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Amid News of a Massacre, the Power of Simple Reconstruction

Roy J. Harris Jr.
Roy J. Harris Jr., a former Wall Street Journal reporter, examines how reporters in Charleston, South Carolina, knew what, and whom, to believe when reconstructing the shooting at Emanuel African Methodist Episcopal Church that left nine people dead.

From the first official reports on June 17 of mass murder at the Emanuel AME Church in Charleston, South Carolina — nine black members of a Bible study group shot dead, a white gunman fleeing the scene — the main challenge for the news media was to make sense of the senseless. And faced with a catastrophe on such a scale, the first instinct was to think big.

Journalists sought to capture the sweep of the horror by probing all its tragic angles: innocent lives lost, the plague of racism, debate about easy access to guns, the possibility that attacks could proliferate and perhaps provoke retaliation.

But the hardest tale to tell in the midst of the chaos — and in some ways the most horrifying — may have been the moment-to-moment recitation of what happened that evening as the group’s study of Mark 4:16–20 was coming to a close. That is what readers of Charleston’s Post and Courier website saw on June 19, less than 48 hours after the massacre, in a report headlined “In an hour, a church changes forever.”

Such straightforward, trustworthy chronologies are vital; more complex theories and opinions in the coverage will grow from those basics. Readers or viewers may well ask: How did the reporters verify their information, and how did they pull it all together?

Journalists call it simply the “tick-tock” — basically a timeline, augmented with details. It’s considered a normal part of the coverage of any catastrophic event: an air crash, a hurricane, a wartime battle, a mass shooting. But listen to Post and Courier reporters Doug Pardue and Jennifer Berry Hawes, and it’s clear there was nothing simple about it.

For one thing, nine of the 11 adults in the church meeting room below the sanctuary had died. The two who survived were unreachable. The day after the shooting, following leads on their own, Pardue and Hawes separately located “people who had heard directly from one or both of the two adult survivors,” according to an email they jointly sent me. Early on June 19 “we compared notes and knew we would be able to put together a fairly complete timeline.”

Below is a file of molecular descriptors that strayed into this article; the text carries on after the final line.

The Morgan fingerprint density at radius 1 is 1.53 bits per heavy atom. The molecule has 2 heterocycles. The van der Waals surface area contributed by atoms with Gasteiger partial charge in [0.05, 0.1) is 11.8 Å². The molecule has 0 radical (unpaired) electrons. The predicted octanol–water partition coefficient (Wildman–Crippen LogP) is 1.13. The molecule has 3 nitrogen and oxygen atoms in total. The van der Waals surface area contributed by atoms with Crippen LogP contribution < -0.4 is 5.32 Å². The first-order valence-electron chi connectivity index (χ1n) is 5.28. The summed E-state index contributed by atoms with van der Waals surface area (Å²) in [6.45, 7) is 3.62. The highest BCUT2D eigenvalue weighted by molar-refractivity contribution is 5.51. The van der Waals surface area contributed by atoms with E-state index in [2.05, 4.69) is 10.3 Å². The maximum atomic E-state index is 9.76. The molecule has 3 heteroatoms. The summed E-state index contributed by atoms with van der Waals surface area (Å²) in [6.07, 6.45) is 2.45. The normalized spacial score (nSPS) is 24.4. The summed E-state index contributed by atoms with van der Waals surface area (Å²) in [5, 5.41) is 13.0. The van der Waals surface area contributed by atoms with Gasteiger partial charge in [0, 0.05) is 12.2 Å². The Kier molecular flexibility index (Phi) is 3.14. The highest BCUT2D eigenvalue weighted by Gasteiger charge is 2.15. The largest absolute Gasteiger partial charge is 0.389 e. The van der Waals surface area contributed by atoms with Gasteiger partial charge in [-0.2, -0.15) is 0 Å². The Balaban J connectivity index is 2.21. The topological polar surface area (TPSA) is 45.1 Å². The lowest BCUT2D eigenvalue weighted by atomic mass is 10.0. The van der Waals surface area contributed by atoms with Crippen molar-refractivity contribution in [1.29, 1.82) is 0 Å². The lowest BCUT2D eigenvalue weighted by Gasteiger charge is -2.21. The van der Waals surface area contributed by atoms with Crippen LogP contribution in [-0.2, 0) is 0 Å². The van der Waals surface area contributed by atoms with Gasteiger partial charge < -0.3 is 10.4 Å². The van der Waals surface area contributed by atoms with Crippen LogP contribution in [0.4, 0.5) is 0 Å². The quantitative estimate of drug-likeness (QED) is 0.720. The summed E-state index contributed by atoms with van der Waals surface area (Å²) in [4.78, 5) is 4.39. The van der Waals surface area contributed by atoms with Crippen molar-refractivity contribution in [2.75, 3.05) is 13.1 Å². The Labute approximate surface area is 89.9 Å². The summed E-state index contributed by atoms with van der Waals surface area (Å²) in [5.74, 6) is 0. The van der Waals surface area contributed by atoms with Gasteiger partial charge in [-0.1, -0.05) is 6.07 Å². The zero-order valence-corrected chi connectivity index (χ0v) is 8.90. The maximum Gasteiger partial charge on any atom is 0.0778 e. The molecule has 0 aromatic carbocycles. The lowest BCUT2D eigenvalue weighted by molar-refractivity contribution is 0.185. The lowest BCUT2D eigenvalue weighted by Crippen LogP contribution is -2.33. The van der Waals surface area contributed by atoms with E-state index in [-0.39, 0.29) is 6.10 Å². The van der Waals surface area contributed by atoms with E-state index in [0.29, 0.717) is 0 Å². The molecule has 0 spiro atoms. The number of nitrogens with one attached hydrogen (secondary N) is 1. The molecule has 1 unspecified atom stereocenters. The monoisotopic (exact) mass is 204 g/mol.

From their chronological string of notes, built mostly on memories that the survivors passed on to friends, the two reporters “divided the timeline in half” — Hawes taking “the pre-shooting aspect so that we could show how everything seemed perfectly normal” as the Bible study progressed. Pardue “handled the timeline from the moment the shooter showed up in the church parking lot until he left.” In an approach quite common on double-bylined stories like this one, they said, “[w]e then changed off and wrote through each other’s material to make the story tone homogenous.”

Pardue and Hawes were a veteran team, plugged in to local sources in a way few out-of-town reporters could be. Hawes regularly covers “faith and values” — the religion beat — so had good connections in that area. And they were trusted in communities, both black and white, that may have been skeptical of law enforcement; they were among the four reporters whose 2014 series examining the murders of South Carolina women by the men in their lives was awarded the Pulitzer Prize for public service.

An editor’s note accompanying the tick-tock advised readers that the account was “based on interviews with friends and family members, church officials, investigators, court documents and wire stories.” While none of the sources spoke on condition of anonymity, their names — some of which appeared elsewhere in the day’s coverage — weren’t used in the timeline, which made it easier for readers to follow events. The only names that appeared in the tick-tock were those of the victims and the suspected gunman.

The report used crisp present-tense paragraphs — 44 of them. The longest: 58 words. The Bible study group’s reaction to the young-looking white man who enters and seeks to sit in? “He stands out. But to some gathered, he simply looks clean-cut and seems decent, almost shy,” Pardue and Hawes wrote.

“Besides, in the AME Church, all people are welcomed with love, embraced by its members.”

As is often the case in tick-tocks, empty spots were filled in by wire-service material, information from police reports, and time-stamped surveillance photos. As they arrived in Charleston, reporters for larger out-of-town publications also put together timelines using such an approach — for example, The New York Times led its front page on June 21 with a story that expanded the timeline to include what the victims, and the alleged shooter, were doing earlier in the day.

Some early reports from the Times and other national news organizations benefited from Justice Department and FBI leaks — “typical when the national media stars show up on a big story,” Pardue and Hawes said in their email. “This was a bit irksome for us, and it played a little into our decision to get this story up as quickly as we could complete it. … We were pleased that we got the story first.”

What was the value of their story to the overall coverage? “We believe such stories help quell rumors and arm people with the facts,” the reporters said. Plus, the focus was on the victims far more than their killer. Still, they add: “We both firmly believe that this story helped expose the face of hate for what it is.”

Harris met Doug Pardue and Jennifer Berry Hawes in May when he visited The Post and Courier to talk about its 2015 Pulitzer Prize for public service. A new edition of his book about the public service prizes, “Pulitzer’s Gold: A Century of Public Service Journalism,” is being published in January 2016 by Columbia University Press.